The search for greater speed and more efficiency does not always go seamlessly. The reason that claims management has not become more automated in the past is largely due to the nature of claims itself. Insurance claims are naturally targeted by fraudsters and people seeking to abuse the system. For example, a firm called GEICO previously tried on a large scale to reduce the time taken to pay claims, stating that they could do it in under 24 hours. Whilst this became a unique selling point for them in the market, it was quickly figured out by organised crime networks that they were not checking claims under $500, a mistake that cost them being defrauded thousands of dollars. Lemonade have avoided these pitfalls by combining both speed and pragmatism; they don’t purport to use their 3 second system on every claim. When it is identified that the algorithm doesn’t fit, they will simply use this as a claim notification service, still improving the processing time of the claim and therefore the claim experience for the customer.
Is there a need for instant claims or is there a middle ground?
The main issue that Lloyd’s and the London market face is the drive behind these changes. In reality, speeding up claims to such short period of time is ineffective on a large scale and too vulnerable to abuse. Lloyd’s needs to find a middle ground when reforms to the claims process are brought in. For some, the apparent overly bureaucratic process needs to be addressed. However, any increase to the speed with which claims are handled needs to be balanced with any potential negative impact to the quality of the validation process. As we saw with GEICO, if the focus is on claims being handled quickly, insurers can leave themselves open to exploitation. Equally the speed at which claims need to be managed is dependent on the class of business itself (this can have differing impacts on the customer experience) and if any speed ups or workarounds are available for that particular part of the market. The market is moving in the right direction and insurers are being innovative with the way that they are handling claims. For example, companies such as Ageas and AVIVA have utilised people and drones with cameras to send to areas with flooding so that damages can be assessed in less time and thus making the claims process quicker. Equally in the motor insurance market, black boxes have become more prevalent, recording when an incident occurs and triggering the claims process immediately or very soon after an incident.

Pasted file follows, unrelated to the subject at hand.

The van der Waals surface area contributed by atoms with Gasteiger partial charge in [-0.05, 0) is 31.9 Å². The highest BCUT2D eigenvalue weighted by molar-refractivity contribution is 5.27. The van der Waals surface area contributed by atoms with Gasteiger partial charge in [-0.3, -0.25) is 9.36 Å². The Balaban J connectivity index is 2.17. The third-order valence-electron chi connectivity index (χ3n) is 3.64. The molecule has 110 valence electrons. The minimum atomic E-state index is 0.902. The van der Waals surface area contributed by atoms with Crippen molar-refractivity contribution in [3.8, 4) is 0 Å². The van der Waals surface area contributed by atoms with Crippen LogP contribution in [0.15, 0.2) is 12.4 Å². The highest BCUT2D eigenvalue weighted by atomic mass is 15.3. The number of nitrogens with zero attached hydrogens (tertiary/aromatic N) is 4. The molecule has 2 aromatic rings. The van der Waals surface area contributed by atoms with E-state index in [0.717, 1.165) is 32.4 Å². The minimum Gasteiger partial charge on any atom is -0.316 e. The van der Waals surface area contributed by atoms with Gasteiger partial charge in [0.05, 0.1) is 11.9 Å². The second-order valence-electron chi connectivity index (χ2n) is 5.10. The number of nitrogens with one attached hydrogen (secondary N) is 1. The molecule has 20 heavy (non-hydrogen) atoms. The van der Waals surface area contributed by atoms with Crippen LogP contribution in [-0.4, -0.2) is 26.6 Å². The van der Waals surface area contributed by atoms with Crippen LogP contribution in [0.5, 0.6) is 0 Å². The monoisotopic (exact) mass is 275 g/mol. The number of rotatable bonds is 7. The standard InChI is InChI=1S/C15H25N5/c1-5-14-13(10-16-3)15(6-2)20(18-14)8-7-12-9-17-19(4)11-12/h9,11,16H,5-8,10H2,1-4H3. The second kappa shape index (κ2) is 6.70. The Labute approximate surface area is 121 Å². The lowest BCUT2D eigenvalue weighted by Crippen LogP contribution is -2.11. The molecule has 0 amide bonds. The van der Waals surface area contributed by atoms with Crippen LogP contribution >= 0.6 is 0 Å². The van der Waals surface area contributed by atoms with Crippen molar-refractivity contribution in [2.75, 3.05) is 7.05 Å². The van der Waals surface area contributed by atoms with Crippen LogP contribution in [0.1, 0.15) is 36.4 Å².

Equally, other advances in technology are pushing forward change, such as video with back office assessment, mobile technology in the hands of the policyholder, innovative resourcing models (to bring visits forward) as well as web portals for improved customer interaction. Insurers have been seeking to make their processes smarter in many ways and automation is playing a huge role in driving change for the London market. However, this technology does not support all types of claim. For different market segments with different claim complexities and values, there will undoubtedly be different solutions.